I find that apologetics lead to a prescriptive faith. If our churches are going to survive and bring young people to their pews, they need to have real questions with radical, open dialogue. This conversation will not have grandstanding, last words, or absolutes. Young people appear to not be about this. Midrash is going to get people involved and make church great again. Real faith, grounded faith, experiential faith comes from being conversations that push us to think, that ask us to explain and challenge ourselves and our beliefs.  

Is a Prescriptive Faith Relevant to our Post-Modern Era? 

As a philosophical orientation, “Postmodernism says absolute truth does not exist. Supporters of postmodernism deny long-held beliefs and conventions and maintain that all viewpoints are equally valid” (Zavada, 2021). 

Postmodernism suggests five tenets (Zavada, 2021): 

  1. Reality is in the mind of the beholder. Reality is what’s real to me, and I construct my own reality in my mind. 
  2. People are not able to think independently because they are defined—“scripted,” molded—by their culture. 
  3. We cannot judge things in another culture or another person’s life, because our reality may be different from theirs. There is no possibility of “transcultural objectivity.”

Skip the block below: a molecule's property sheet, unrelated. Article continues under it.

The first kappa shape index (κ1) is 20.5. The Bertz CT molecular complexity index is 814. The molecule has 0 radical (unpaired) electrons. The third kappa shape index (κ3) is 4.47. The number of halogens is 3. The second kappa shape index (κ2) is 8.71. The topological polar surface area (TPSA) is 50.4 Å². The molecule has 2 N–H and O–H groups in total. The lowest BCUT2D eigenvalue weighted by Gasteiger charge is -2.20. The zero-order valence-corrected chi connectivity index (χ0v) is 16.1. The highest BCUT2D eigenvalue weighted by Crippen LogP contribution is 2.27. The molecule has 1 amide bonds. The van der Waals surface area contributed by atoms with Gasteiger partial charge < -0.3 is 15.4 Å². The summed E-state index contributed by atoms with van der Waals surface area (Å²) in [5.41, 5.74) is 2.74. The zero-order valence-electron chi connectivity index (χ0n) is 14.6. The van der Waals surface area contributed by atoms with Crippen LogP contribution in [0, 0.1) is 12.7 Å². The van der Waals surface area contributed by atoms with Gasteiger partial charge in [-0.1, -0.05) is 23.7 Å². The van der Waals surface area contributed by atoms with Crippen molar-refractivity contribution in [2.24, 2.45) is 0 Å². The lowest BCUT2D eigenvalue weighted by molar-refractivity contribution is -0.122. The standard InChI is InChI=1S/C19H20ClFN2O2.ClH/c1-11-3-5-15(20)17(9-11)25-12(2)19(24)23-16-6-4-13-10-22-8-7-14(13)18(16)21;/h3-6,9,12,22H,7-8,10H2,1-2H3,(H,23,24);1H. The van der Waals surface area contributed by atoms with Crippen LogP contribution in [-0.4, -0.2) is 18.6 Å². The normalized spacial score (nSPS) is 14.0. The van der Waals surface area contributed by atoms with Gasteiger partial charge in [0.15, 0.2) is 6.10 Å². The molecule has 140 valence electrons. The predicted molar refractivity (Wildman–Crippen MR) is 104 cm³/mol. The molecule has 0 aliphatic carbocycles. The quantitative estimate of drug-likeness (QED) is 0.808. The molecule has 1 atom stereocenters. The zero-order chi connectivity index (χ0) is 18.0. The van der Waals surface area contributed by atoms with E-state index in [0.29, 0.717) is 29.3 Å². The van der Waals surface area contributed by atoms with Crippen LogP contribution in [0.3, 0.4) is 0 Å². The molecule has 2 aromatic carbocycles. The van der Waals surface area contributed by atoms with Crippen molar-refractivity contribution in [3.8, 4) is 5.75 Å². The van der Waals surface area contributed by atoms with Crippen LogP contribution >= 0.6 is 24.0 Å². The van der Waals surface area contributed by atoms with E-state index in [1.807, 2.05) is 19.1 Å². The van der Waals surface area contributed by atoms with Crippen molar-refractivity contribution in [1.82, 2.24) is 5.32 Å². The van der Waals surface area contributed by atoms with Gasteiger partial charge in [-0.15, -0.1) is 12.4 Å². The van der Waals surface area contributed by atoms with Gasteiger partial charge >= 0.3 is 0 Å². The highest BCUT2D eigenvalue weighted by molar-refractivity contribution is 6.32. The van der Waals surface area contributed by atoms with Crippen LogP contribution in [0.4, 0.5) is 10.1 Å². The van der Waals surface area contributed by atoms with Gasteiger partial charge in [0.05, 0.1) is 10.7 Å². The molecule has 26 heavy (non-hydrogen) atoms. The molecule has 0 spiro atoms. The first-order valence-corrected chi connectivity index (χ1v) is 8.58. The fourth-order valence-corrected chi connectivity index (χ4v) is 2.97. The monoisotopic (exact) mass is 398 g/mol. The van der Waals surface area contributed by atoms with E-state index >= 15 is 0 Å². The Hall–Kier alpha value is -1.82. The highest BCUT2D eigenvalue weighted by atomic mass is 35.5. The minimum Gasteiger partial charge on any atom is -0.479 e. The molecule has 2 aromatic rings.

4. We are moving in the direction of progress but are arrogantly dominating nature and threatening our future. 
  5. Nothing is ever proven, either by science, history, or any other discipline. 

 Many of the younger people I talk to these days relate to these tenets. For many, the discussion around faith is open and for many, their faith development skips the believing what you were told to believe and moving immediately into a questioning and owned faith. For those of who still adhere to a strict Christian apologetics, we will need to move away from our rigidity of right/ wrong, in/out. In medical terms, our prescription will become an as needed with the disclaimer, “some results will vary.” This is the modern way.  

Apologetics feel like a utilitarian calculation. When applied to the rise of nationalism, dominionism, theocracy and reconstructionism, we are not defending the faith of Jesus and his intentions that he set forth 2000 years ago. Acts 2 clearly outlines how the church should respond. Love is the command, love is at the center of Christ and in love, all beings and all creation was created. 




Zavada, Jack. (2021, September 4). What Is Postmodernism in Religion? Retrieved from  

Browse Our Archives